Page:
Effect of Higher-Dose Ivermectin for 6 Days vs Placebo on Time to Sustained Recovery in Outpatients with COVID-19: A Randomized Clinical Trial
Importance: It is unknown whether ivermectin, with a maximum targeted dose of 600 μg/kg, shortens symptom duration or prevents hospitalization among outpatients with mild to moderate COVID-19. Objective: To evaluate the effectiveness of ivermectin at a maximum targeted dose of 600 μg/kg daily for 6 days, compared with placebo, for the treatment of early mild to moderate COVID-19. Design, Setting, and Participants: The ongoing Accelerating COVID-19 Therapeutic Interventions and Vaccines 6 (ACTIV-6) platform randomized clinical trial was designed to evaluate repurposed therapies among outpatients with mild to moderate COVID-19. A total of 1206 participants older than 30 years with confirmed COVID-19 experiencing at least 2 symptoms of acute infection for less than or equal to 7 days were enrolled at 93 sites in the US from February 16, 2022, through July 22, 2022, with follow-up data through November 10, 2022. Interventions: Participants were randomly assigned to receive ivermectin, with a maximum targeted dose of 600 μg/kg (n = 602) daily, or placebo (n = 604) for 6 days. Main Outcomes and Measures: The primary outcome was time to sustained recovery, defined as at least 3 consecutive days without symptoms. The 7 secondary outcomes included a composite of hospitalization, death, or urgent/emergent care utilization by day 28. Results: Among 1206 randomized participants who received study medication or placebo, the median (IQR) age was 48 (38-58) years, 713 (59.1%) were women, and 1008 (83.5%) reported receiving at least 2 SARS-CoV-2 vaccine doses. The median (IQR) time to sustained recovery was 11 (11-12) days in the ivermectin group and 11 (11-12) days in the placebo group. The hazard ratio (posterior probability of benefit) for improvement in time to recovery was 1.02 (95% credible interval, 0.92-1.13; P =.68). Among those receiving ivermectin, 34 (5.7%) were hospitalized, died, or had urgent or emergency care visits compared with 36 (6.0%) receiving placebo (hazard ratio, 1.0 [95% credible interval, 0.6-1.5]; P =.53). In the ivermectin group, 1 participant died and 4 were hospitalized (0.8%); 2 participants (0.3%) were hospitalized in the placebo group and there were no deaths. Adverse events were uncommon in both groups. Conclusions and Relevance: Among outpatients with mild to moderate COVID-19, treatment with ivermectin, with a maximum targeted dose of 600 μg/kg daily for 6 days, compared with placebo did not improve time to sustained recovery. These findings do not support the use of ivermectin in patients with mild to moderate COVID-19. Trial Registration: ClinicalTrials.gov Identifier: NCT04885530.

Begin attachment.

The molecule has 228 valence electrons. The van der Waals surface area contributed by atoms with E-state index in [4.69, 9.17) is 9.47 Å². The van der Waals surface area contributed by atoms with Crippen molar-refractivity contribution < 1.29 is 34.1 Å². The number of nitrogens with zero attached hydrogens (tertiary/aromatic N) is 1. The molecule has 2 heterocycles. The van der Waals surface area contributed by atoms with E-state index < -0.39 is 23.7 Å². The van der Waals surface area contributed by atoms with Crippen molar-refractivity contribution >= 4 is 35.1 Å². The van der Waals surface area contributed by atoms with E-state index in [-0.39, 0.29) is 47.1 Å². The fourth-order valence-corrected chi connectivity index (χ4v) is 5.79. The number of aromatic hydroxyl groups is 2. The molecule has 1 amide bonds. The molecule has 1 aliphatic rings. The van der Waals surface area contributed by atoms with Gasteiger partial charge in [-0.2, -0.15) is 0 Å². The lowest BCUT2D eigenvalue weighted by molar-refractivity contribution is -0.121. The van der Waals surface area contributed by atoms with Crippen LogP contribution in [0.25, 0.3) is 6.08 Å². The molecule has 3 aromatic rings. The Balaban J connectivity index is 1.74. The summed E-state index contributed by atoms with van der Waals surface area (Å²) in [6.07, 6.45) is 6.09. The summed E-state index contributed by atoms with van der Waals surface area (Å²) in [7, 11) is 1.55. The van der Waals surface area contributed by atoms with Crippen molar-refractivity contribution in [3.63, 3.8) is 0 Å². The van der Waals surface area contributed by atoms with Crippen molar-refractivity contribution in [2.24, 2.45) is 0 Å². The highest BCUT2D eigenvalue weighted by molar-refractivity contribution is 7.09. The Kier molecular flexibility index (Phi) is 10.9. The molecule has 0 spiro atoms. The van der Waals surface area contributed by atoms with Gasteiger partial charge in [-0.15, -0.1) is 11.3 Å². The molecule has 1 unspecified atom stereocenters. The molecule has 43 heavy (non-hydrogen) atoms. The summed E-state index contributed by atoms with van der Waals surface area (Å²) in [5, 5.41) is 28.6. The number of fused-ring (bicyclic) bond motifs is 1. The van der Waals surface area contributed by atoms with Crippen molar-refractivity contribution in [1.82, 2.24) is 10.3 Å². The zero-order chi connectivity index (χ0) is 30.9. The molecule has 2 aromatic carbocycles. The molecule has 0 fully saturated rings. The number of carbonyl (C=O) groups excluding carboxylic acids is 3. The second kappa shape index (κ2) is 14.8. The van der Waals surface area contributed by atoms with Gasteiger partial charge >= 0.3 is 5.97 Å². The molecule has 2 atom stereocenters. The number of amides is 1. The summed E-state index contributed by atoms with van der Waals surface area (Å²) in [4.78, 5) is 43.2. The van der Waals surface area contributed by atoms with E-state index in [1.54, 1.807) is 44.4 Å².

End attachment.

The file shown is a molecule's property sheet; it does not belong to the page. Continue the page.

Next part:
Naggie, Susanna; Boulware, David R.; Lindsell, Christopher J.; Stewart, Thomas G.; Slandzicki, Alex J.; Lim, Stephen C.; Cohen, Jonathan; Kavtaradze, David; Amon, Arch P.; Gabriel, Ahab; Gentile, Nina; Felker, G. Michael; Jayaweera, Dushyantha; McCarthy, Matthew W.; Sulkowski, Mark; Rothman, Russell L.; Wilson, Sybil; Delong, Allison; Remaly, April; Wilder, Rhonda; Collins, Sean; Dunsmore, Sarah E.; Adam, Stacey J.; Thicklin, Florence; Hanna, George J.; Ginde, Adit A.; Castro, Mario; and McTigue, Kathleen, "Effect of Higher-Dose Ivermectin for 6 Days vs Placebo on Time to Sustained Recovery in Outpatients with COVID-19: A Randomized Clinical Trial" (2023). School of Medicine Faculty Publications. 848.